The Himba people live in the northern part of Namibia. They still follow ancient traditions.
They roam the lands of Kunene State. The climate here is difficult: daytime temperatures reach 60C, and frost falls on the ground at night. This is due to the proximity of the Namib Desert – the oldest desert on Earth.
The Himba people came to this region from East Africa many centuries ago. There used to be a very large number of tribes here, but in the middle of the 19th century they split up, the separated tribes came into contact with Europeans and became known as Herero. The remaining tribes retained their orthodox traditions, and the Namibian authorities granted them a special status. The law in the territory of the tribe is valid only with the approval of the Himba leader, whom they call the king.
Their main occupation is cattle breeding. The Himba tribe breeds cattle, goats, and sheep. The number of livestock determines the social status of the tribe. Cattle are a kind of “currency”. Himba people are not interested in money, they just do not need it. Himba households have no need for consumer goods. The only thing they use is water canisters.
The life of the Himba people takes place in the kraal on a round platform. In the center stands a cattle barn, surrounded by countless huts with round or square posts covered with thatch or thatch. The “house” has no furniture, and the owner sleeps on a straw mattress.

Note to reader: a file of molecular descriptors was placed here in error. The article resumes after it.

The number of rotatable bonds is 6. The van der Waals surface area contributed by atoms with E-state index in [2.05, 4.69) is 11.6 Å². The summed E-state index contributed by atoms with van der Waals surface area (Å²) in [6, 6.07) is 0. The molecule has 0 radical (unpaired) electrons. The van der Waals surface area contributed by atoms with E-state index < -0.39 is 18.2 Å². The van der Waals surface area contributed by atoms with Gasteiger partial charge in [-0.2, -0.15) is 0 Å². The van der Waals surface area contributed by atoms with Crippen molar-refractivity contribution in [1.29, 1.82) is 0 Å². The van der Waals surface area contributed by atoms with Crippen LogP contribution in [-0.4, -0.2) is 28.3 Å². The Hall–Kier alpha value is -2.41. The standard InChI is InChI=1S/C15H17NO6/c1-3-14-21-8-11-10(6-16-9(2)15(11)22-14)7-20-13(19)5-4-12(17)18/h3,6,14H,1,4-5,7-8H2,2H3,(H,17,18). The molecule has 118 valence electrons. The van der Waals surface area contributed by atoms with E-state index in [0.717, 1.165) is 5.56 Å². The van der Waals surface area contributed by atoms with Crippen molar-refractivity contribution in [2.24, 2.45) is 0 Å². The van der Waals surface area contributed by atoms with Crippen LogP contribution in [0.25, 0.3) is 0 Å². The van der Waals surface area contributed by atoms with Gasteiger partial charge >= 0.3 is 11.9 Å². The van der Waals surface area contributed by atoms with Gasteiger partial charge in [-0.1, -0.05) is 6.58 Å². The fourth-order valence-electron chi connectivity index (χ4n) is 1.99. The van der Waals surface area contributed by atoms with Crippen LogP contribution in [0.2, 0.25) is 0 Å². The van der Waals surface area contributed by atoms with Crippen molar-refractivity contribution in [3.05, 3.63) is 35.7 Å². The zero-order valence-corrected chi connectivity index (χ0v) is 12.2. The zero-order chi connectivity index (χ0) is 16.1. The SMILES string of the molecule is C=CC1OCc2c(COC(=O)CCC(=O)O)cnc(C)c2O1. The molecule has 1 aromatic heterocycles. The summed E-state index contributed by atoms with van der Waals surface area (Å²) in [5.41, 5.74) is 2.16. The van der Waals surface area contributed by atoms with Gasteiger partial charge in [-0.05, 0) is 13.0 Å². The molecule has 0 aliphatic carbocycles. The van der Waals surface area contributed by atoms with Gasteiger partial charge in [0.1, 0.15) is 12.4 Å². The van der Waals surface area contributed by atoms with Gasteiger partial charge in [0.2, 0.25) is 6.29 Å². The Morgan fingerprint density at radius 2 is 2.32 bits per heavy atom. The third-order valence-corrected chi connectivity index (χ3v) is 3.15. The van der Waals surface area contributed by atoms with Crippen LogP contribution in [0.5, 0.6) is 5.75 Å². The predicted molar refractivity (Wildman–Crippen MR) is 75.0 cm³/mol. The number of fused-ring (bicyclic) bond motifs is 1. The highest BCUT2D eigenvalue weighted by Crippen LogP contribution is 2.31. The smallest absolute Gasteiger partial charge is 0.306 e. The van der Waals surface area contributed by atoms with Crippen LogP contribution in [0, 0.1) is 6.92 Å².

When the pastures become unusable, the tribe moves to another place. The settlements are far from the sources, so foreigners do not know where the Himba residents get their water from. The authorities have dug artesian wells to make life easier for the people. But the tribe believes that the water from this well can only be used for livestock.
Bathing is not a common practice in this tribe. In the course, they have a special ointment. It is made from cow butter, herbal extracts, and a fine powder of bright red volcanic pumice. The ointment is applied daily to the skin and hair. By the way, it is with the help of this ointment that girls make their hair. This remedy also protects the body from sunburn and insect bites during the day. Then in the evening, the ointment is scraped off and cleaned. So the Himba people observe a kind of hygiene. Interestingly, the skin of the people of the tribe is in surprisingly good condition.
Most of the tribes read, count, write their names, and know English phrases. Most of the housework is done by women. Tribes raise their children together and do not separate their children from others. Men are mostly engaged in the extraction of volcanic powder, which is used to make ointments.
If tourists want to buy souvenirs, they should only contact women, this is a kind of matriarchy. Now multi-colored plastic bags are very popular. For these bags, the inhabitants of the tribe are ready to offer anything.
Himba people live up to 70 years, and sometimes up to 100 years.